So, students at CUNY have delivered their much-awaited New Business Models for journalism – four in total, that aim to answer “What happens to journalism in a top-25 metro market if a newspaper fades away. Can journalism be sustained? And how?”
The post introducing the models is surprisingly succinct: the real work has gone into 3 spreadsheets which are linked to under each heading (there are only 3 as 2 of the business models have been presented together).
Each model has a separate post which is equally succinct, but invite comments. They are:
Much credit goes to CUNY. Although this has the luxury of being funded by the Knight and McCormick Foundations, it is always going to attract much criticism. And I’m not going to shy from being critical: I’m disappointed.
Why? Well, the first 2 (combined) models are pretty old-school, being solely based on advertising. The innovation, it seems, comes from a networked approach to selling that and in production – but I can’t help feeling it overlooks one of the core problems presented by the web: reduced advertising spend over a much larger number of sites where audiences are valued more cheaply. (Note: Matthew Sollars responded: “We’re assuming conservative advertising revenue (and other rev streams). Online only pub with occasional print eds.”)
New News Organisation
Moving onto the New News Organisation, this is more promising. Advertising features largely again, but now there are business-to-consumer and business-to-business services. These include text alerts, events and conferences, themed issues, coupons, iPhone apps and a donation service for watchdog journalism.
What I can’t find is the logic behind these figures – now that would be really interesting. (UPDATE: It seems I’m not the only one; TechCrunch report on the livestream from Jeff Jarvis after the figures were published: “Everyone from Esther Dyson to Michael Kinsley and Marissa Mayer pointed out at the forum, the numbers don’t look very realistic.”)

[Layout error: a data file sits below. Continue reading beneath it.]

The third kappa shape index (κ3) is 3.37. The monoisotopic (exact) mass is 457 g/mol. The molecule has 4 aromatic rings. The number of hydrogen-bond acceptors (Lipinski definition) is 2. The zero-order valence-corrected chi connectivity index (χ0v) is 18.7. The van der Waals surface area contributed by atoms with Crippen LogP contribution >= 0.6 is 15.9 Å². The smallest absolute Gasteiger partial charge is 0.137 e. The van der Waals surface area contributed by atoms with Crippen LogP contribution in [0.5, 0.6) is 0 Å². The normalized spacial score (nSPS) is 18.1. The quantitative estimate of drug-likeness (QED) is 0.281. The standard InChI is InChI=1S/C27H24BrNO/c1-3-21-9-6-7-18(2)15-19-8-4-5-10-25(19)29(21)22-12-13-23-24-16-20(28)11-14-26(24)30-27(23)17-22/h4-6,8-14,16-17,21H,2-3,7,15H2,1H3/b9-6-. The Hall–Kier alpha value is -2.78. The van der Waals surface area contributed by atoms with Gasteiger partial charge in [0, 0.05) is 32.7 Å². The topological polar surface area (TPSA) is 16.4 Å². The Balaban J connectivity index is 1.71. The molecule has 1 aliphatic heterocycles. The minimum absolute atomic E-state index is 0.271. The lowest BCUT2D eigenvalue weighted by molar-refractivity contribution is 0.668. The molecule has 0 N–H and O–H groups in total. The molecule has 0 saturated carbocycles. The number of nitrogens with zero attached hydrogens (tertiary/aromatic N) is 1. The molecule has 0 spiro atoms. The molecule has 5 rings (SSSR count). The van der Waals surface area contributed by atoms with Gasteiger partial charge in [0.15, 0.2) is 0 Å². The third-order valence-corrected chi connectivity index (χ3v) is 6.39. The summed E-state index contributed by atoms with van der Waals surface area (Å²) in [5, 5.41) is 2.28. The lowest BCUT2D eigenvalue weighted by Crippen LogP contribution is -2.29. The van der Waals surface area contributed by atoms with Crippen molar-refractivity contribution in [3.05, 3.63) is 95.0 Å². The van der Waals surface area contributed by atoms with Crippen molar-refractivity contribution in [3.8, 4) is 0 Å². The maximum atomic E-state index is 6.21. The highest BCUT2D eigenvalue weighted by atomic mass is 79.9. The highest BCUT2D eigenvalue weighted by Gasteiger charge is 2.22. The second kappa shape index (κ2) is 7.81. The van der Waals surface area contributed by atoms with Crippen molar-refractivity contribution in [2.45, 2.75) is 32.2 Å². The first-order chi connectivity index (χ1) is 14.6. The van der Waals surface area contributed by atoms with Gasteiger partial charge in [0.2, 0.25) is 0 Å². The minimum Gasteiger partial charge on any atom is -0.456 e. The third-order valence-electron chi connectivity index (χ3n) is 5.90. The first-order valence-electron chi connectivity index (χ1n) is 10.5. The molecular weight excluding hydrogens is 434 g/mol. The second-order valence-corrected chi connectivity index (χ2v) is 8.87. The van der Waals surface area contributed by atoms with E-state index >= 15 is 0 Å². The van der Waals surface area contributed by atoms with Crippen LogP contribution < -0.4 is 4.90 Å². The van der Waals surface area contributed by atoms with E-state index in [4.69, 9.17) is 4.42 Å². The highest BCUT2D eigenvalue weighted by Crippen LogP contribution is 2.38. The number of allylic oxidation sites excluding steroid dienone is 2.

The other issue, which I wouldn’t have expected CUNY to address, is that their idea of a metro market for this new news organisation is an adult population of 5million. That’s the equivalent of London, so by that reasoning the Evening Standard (which only recently decided to stop claiming to be a national newspaper) is the only newspaper in the UK with an equivalent ‘local’ market. So it’s hard to see how these figures might work in the UK.
Also, I’m somewhat baffled by the projected margins of 29% by year 3 – those are the sorts of margins news organisations enjoyed during the ‘print bubble’© and led to the sort of debts and shareholders that have been just as problematic as advertisers. I’m not sure that those are sustainable and would suggest allocating some of that money into investments that prepare for the next big disruption. (Note: Matthew Sollars responded: “We weren’t aiming at 29% margins, that’s what we believe the market will bear for lean, online news orgs”)
Finally, the not-for-profit, based on a combination of foundation support, advertising and corporate support, fundraising and membership, and e-commerce. One thing that stands out for me is that website development costs are static at $150,000 every year – experience suggests this should be heavily increased in the first year, but that’s a small point.
Again, the really interesting thing is missing: how did they arrive at these figures? (Note the spreadsheets have a number of sheets that drill down into detail – it’s worth spending some time exploring that.)
So, lots of numbers, lots of questions, lots of missing back-story, but in the end this is far more developed than anything I’ve seen in this area. Journalists hate spreadsheets – so here’s a great place to start getting used to them. And let me know what you find.